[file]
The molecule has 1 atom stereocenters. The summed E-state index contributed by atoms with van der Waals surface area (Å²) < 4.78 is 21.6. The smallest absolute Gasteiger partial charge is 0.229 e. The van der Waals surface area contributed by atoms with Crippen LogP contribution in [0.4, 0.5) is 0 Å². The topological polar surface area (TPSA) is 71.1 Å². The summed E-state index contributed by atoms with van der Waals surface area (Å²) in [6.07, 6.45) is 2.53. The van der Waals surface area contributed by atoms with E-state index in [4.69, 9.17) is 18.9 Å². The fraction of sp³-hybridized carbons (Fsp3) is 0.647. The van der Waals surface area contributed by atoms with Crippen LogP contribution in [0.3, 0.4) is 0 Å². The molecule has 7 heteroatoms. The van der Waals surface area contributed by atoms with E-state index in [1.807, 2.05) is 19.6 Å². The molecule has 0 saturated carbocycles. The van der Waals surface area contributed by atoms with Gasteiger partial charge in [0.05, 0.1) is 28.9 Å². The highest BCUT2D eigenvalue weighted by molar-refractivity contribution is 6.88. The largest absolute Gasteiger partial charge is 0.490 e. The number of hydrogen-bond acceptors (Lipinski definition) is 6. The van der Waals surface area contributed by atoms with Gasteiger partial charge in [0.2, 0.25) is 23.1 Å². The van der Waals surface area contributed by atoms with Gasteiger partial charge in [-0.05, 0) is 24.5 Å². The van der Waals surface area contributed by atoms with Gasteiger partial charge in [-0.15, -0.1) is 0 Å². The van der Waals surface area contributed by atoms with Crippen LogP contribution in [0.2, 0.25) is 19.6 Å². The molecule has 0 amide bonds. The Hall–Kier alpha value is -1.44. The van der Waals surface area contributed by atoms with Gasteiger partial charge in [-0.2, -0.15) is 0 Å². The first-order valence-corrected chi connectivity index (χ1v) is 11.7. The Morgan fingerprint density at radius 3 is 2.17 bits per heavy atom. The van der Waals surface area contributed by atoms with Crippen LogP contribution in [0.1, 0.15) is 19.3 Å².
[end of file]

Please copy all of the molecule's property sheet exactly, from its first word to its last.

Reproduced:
The molecule has 1 atom stereocenters. The summed E-state index contributed by atoms with van der Waals surface area (Å²) < 4.78 is 21.6. The smallest absolute Gasteiger partial charge is 0.229 e. The van der Waals surface area contributed by atoms with Crippen LogP contribution in [0.4, 0.5) is 0 Å². The topological polar surface area (TPSA) is 71.1 Å². The summed E-state index contributed by atoms with van der Waals surface area (Å²) in [6.07, 6.45) is 2.53. The van der Waals surface area contributed by atoms with E-state index in [4.69, 9.17) is 18.9 Å². The fraction of sp³-hybridized carbons (Fsp3) is 0.647. The van der Waals surface area contributed by atoms with Crippen LogP contribution in [0.3, 0.4) is 0 Å². The molecule has 7 heteroatoms. The van der Waals surface area contributed by atoms with E-state index in [1.807, 2.05) is 19.6 Å². The molecule has 0 saturated carbocycles. The van der Waals surface area contributed by atoms with Gasteiger partial charge in [0.05, 0.1) is 28.9 Å². The highest BCUT2D eigenvalue weighted by molar-refractivity contribution is 6.88. The largest absolute Gasteiger partial charge is 0.490 e. The number of hydrogen-bond acceptors (Lipinski definition) is 6. The van der Waals surface area contributed by atoms with Gasteiger partial charge in [0.2, 0.25) is 23.1 Å². The van der Waals surface area contributed by atoms with Gasteiger partial charge in [-0.05, 0) is 24.5 Å². The van der Waals surface area contributed by atoms with Gasteiger partial charge in [-0.15, -0.1) is 0 Å². The van der Waals surface area contributed by atoms with Crippen LogP contribution in [0.2, 0.25) is 19.6 Å². The molecule has 0 amide bonds. The Hall–Kier alpha value is -1.44. The van der Waals surface area contributed by atoms with Gasteiger partial charge in [-0.2, -0.15) is 0 Å². The first-order valence-corrected chi connectivity index (χ1v) is 11.7. The Morgan fingerprint density at radius 3 is 2.17 bits per heavy atom. The van der Waals surface area contributed by atoms with Crippen LogP contribution in [0.1, 0.15) is 19.3 Å².